February 22nd, 2015 ~ by admin

NEC SX-ACE: Quad-core Vector Supercomputing

NEC SX-ACE Processor Prototype - 2013

NEC SX-ACE Processor Prototype – 2013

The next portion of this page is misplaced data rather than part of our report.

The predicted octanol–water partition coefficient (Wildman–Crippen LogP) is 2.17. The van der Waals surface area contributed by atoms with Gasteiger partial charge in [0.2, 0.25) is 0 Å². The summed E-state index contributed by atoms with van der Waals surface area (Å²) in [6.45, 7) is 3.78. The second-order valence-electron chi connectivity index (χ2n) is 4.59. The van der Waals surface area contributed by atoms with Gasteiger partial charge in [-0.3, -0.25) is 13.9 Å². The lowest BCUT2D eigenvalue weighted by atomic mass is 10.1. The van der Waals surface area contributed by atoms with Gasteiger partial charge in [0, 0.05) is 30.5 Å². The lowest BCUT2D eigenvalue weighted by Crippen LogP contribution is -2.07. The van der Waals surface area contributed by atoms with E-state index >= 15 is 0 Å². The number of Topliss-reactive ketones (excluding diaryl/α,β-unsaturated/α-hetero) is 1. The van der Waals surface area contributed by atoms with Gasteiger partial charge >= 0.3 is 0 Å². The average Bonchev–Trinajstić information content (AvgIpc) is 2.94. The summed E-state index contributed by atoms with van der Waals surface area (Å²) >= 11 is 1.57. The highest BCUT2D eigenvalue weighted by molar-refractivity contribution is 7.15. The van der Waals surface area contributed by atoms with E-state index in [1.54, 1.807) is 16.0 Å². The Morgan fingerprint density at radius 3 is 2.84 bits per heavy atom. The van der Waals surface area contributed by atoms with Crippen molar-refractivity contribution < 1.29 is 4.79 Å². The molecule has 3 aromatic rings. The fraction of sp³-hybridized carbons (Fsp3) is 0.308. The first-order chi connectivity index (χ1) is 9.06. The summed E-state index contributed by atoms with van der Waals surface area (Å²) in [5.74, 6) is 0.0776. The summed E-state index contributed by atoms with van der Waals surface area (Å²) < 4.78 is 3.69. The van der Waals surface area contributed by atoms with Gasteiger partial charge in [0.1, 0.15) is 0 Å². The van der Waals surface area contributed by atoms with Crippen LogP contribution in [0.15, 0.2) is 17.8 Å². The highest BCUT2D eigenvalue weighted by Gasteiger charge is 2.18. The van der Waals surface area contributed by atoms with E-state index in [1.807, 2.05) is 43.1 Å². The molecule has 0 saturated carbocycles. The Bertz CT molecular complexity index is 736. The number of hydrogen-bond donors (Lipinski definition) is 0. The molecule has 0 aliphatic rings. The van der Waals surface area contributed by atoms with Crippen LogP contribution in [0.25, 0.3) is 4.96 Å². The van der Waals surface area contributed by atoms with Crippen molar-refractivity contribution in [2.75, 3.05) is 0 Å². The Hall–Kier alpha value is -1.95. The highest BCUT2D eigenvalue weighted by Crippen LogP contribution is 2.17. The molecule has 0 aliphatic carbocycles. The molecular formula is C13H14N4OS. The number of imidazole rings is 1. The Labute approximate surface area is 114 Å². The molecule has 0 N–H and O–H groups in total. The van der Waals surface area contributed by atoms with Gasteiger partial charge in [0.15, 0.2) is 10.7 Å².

When Vector computing is mentioned, the first company that comes to mind is Cray.  Cray was the leading designer and builder of vector supercomputers since the 1970’s.  Vector computing is a bit different then general purpose computing.  Simply put, a vector computer is designed to perform an instruction on a large set of data at the same time.  Such vector support has been added to x86 (in the form of SSE) as well as the PowerPC architecture (AltiVec) but they were not originally designed as such. Cray however, is not the only such company.  In 1983 NEC announced the SX architecture.  The SX-1/2 operated at up to 1.3 GFLOPs and supported 256MB of RAM per processor.  By 2001 with the SX-5 and SX-6 performance had increased to 8 GFLOPS and supported 8GB of RAM per CPU.  For a short while Cray themselves marketed and sold NEC SX computers.  Each of the processors, from SX-1 to the SX-9 was a single core processor, but with the SX-ACE, that changed.

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